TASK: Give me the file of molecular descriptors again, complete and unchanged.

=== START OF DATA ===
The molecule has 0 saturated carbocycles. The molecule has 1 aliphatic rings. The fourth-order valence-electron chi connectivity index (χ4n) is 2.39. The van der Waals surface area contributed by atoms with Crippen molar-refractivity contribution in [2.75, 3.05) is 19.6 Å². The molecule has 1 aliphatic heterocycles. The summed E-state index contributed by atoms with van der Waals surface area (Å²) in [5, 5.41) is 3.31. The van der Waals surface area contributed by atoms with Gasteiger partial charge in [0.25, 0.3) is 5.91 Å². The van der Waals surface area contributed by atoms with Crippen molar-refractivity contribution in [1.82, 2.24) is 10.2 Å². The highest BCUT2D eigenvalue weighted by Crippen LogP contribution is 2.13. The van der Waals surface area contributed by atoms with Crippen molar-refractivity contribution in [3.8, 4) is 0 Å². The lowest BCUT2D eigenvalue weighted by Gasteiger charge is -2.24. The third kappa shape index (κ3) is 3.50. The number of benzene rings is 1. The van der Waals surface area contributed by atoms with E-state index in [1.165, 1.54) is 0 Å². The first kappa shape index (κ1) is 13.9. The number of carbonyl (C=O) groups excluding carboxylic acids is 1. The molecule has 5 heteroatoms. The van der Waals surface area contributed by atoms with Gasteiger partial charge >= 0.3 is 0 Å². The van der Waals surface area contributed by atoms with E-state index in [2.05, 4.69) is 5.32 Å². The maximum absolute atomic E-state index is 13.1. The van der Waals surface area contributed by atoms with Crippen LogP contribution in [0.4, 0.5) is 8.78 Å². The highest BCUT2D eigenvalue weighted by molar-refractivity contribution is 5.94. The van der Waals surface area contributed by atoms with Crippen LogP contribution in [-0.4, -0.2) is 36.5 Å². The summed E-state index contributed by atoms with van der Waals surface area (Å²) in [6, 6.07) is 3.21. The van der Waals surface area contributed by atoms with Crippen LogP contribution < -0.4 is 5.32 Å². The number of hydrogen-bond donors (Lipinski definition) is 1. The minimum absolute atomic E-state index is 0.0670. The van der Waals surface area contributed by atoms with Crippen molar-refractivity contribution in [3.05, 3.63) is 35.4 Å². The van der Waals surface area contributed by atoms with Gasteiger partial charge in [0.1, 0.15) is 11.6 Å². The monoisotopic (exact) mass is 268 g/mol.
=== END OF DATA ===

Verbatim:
The molecule has 0 saturated carbocycles. The molecule has 1 aliphatic rings. The fourth-order valence-electron chi connectivity index (χ4n) is 2.39. The van der Waals surface area contributed by atoms with Crippen molar-refractivity contribution in [2.75, 3.05) is 19.6 Å². The molecule has 1 aliphatic heterocycles. The summed E-state index contributed by atoms with van der Waals surface area (Å²) in [5, 5.41) is 3.31. The van der Waals surface area contributed by atoms with Gasteiger partial charge in [0.25, 0.3) is 5.91 Å². The van der Waals surface area contributed by atoms with Crippen molar-refractivity contribution in [1.82, 2.24) is 10.2 Å². The highest BCUT2D eigenvalue weighted by Crippen LogP contribution is 2.13. The van der Waals surface area contributed by atoms with Crippen molar-refractivity contribution in [3.8, 4) is 0 Å². The lowest BCUT2D eigenvalue weighted by Gasteiger charge is -2.24. The third kappa shape index (κ3) is 3.50. The number of benzene rings is 1. The van der Waals surface area contributed by atoms with E-state index in [1.165, 1.54) is 0 Å². The first kappa shape index (κ1) is 13.9. The number of carbonyl (C=O) groups excluding carboxylic acids is 1. The molecule has 5 heteroatoms. The van der Waals surface area contributed by atoms with Gasteiger partial charge >= 0.3 is 0 Å². The van der Waals surface area contributed by atoms with E-state index in [2.05, 4.69) is 5.32 Å². The maximum absolute atomic E-state index is 13.1. The van der Waals surface area contributed by atoms with Crippen LogP contribution in [0.4, 0.5) is 8.78 Å². The highest BCUT2D eigenvalue weighted by molar-refractivity contribution is 5.94. The van der Waals surface area contributed by atoms with Crippen LogP contribution in [-0.4, -0.2) is 36.5 Å². The summed E-state index contributed by atoms with van der Waals surface area (Å²) in [6, 6.07) is 3.21. The van der Waals surface area contributed by atoms with Crippen LogP contribution < -0.4 is 5.32 Å². The number of hydrogen-bond donors (Lipinski definition) is 1. The minimum absolute atomic E-state index is 0.0670. The van der Waals surface area contributed by atoms with Crippen molar-refractivity contribution in [3.05, 3.63) is 35.4 Å². The van der Waals surface area contributed by atoms with Gasteiger partial charge in [0.1, 0.15) is 11.6 Å². The monoisotopic (exact) mass is 268 g/mol.